Kensington mummies are a strange breed.
The first point of note is that the British are in the minority in my neck of the woods, and secondly, working mothers are practically an endangered species. I have still not quite decided if either of these things are positive.
Kensington mamas are a varied lot. Where each sub-species of Kensington dad are easily recognisable, the mums like to mix it up a bit so as to confuse onlookers. But there are two things that give them away - their BMI and astoundingly high levels of personal grooming.
Kensington mamas can be roughly divided into three main groups; the French mamans, the Italian mamas and the American moms. But for the purpose of today's blog, I will focus on the French maman.
The French maman would rather be dead than seen out and about looking fatter than a twig and as for looking scruffy; Mon Dieu! Quelle horreur! There is no excuse for such a lapse.
French Mamans are moody 99% of the time, which British men put down to them being of a sexy Gallic disposition but is actually due to their souls crying out for croissants and bon-bons; inside those sulky skinny thighs are fat happy ones being slowly starved into submission. FMs do laugh sometimes - a husky yet feminine tinkle which is a truly beautiful thing to hear - but only when they are talking to a handsome man or another less attractive French woman. Otherwise, forget it - you'll be lucky to get a pout.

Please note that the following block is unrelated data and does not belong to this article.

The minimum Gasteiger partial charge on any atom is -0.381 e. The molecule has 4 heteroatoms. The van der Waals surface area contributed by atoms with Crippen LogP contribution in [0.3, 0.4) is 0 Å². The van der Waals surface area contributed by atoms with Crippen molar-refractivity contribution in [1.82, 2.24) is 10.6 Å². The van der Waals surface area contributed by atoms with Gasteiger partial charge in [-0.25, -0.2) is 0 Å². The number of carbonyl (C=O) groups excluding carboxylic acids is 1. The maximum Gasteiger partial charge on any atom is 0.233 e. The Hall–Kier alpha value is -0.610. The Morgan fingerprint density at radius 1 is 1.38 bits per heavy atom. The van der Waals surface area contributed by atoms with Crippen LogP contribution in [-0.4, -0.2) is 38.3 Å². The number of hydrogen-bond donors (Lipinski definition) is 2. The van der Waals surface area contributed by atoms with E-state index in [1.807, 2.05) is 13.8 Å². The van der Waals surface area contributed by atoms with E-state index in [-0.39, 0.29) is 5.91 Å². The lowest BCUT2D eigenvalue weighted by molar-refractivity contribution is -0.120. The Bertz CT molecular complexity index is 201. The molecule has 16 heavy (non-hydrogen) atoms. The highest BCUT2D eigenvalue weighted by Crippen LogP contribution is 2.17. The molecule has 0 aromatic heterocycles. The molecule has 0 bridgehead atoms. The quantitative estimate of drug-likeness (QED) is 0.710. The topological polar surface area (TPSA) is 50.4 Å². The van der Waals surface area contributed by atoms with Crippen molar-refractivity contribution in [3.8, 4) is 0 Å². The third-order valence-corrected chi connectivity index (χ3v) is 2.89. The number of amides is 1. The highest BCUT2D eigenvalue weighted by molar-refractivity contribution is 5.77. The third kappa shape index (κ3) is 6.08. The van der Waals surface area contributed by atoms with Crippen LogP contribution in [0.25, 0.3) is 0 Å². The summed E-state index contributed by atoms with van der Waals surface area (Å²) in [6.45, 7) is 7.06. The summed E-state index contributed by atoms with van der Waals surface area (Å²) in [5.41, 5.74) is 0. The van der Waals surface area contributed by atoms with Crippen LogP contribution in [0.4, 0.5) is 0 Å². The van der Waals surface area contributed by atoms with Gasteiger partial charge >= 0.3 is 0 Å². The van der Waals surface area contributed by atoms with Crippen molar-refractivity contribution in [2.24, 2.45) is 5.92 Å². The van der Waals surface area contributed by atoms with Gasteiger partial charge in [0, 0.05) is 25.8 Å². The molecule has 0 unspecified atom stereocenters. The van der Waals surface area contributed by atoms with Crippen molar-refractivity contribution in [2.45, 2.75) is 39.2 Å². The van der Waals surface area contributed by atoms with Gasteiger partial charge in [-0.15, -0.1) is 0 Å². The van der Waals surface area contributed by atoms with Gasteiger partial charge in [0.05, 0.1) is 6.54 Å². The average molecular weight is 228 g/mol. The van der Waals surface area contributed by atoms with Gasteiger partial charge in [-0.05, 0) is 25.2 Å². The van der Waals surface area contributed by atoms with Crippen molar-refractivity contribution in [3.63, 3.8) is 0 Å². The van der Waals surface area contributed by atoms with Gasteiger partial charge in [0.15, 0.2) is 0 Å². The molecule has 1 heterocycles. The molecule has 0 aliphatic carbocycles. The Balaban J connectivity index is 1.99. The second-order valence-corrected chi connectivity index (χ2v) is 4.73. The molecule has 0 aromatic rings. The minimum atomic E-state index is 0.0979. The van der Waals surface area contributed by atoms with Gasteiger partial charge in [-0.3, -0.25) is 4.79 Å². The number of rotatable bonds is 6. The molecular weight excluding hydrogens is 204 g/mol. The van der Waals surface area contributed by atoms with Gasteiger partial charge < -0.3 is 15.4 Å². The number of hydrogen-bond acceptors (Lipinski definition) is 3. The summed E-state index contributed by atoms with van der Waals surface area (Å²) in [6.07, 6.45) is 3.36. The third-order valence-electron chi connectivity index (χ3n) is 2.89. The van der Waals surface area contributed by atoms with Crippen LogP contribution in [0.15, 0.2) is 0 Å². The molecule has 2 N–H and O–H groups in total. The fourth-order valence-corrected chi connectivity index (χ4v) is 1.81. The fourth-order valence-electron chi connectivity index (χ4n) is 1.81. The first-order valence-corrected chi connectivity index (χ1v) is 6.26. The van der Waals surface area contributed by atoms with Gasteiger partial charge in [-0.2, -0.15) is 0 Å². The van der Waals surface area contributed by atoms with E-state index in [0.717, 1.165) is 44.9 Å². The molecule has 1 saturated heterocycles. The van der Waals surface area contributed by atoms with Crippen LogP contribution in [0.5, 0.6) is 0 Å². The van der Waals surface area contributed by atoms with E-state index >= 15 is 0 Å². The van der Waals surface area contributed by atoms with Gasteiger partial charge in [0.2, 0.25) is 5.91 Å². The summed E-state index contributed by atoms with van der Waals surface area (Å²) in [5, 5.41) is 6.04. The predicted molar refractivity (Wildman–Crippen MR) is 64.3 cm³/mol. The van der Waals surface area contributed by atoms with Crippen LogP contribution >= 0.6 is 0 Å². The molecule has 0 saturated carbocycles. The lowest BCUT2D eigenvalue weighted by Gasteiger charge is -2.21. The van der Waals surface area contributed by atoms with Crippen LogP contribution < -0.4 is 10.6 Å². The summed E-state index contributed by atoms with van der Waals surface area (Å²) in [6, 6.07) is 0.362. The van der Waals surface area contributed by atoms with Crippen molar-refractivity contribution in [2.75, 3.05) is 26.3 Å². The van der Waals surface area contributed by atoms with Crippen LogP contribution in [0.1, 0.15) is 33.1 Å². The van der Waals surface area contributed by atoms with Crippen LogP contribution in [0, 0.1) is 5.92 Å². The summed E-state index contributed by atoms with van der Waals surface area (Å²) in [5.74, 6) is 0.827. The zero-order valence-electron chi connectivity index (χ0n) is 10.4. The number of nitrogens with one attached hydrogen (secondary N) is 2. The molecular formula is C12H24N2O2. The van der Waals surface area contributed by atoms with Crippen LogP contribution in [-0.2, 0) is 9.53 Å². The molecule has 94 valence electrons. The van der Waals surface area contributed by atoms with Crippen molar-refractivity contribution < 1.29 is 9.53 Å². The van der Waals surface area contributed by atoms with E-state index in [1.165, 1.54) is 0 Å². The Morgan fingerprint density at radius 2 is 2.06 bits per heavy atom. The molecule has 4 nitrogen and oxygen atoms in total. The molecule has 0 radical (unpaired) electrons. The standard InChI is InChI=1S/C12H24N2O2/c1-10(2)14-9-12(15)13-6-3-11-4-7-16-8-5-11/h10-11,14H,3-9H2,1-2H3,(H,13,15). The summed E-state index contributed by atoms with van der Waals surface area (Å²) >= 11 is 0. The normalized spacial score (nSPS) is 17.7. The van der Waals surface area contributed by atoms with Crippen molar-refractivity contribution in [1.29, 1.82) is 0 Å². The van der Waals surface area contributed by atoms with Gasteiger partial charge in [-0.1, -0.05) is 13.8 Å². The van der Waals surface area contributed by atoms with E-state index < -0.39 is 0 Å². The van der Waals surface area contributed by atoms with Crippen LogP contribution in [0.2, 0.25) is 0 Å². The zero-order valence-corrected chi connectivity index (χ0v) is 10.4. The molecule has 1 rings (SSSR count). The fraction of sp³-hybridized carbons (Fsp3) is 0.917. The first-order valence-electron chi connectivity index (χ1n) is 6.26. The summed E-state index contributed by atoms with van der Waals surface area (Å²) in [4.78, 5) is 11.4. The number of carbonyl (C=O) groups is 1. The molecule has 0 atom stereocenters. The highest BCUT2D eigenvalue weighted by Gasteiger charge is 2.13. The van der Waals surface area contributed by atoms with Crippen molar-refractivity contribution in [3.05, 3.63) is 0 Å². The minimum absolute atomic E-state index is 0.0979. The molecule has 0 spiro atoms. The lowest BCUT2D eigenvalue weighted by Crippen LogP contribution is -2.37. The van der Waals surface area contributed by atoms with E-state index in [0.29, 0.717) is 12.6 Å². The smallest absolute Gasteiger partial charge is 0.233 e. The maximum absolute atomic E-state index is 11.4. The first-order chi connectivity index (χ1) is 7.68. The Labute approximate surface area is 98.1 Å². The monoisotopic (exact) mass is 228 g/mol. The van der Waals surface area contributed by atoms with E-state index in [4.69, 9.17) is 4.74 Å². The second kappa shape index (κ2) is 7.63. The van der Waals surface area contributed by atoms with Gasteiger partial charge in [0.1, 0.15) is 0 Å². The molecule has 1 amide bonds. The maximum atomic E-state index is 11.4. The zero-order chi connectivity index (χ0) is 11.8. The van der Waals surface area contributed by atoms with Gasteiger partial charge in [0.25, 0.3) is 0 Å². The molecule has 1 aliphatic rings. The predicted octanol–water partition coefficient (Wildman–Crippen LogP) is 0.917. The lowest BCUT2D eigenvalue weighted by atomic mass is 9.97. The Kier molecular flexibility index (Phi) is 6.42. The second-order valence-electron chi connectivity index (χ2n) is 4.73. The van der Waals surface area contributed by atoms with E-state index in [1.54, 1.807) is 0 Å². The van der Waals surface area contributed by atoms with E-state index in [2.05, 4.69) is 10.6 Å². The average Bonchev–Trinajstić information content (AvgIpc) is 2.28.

Immaculate at all times, with glossy hair beaten into submission by a weekly blow dry, subtly polished finger nails and only classic, well-cut clothes allowed to cover her sylph-like form; a combination that on anyone else would be matronly but French maman and her carefully gym honed body manages to pull it off to devastating effect.
French maman is in a league of her own. You may not like her (although when you get to know her you will be surpised at how sweet she can be) but she deserves to be admired. Her incredible self-restraint, the ability to make her children look freshly-pressed at all times and her ingenuity with a silk neck scarf (learning to tie a Hermes scarf in 120 different ways is a coming of age ritual for all French women) must be applauded: all are hard-learned skills passed down from one generation to the next and an essential part of the celebrated French female mystique.
Next week: the Italian Mama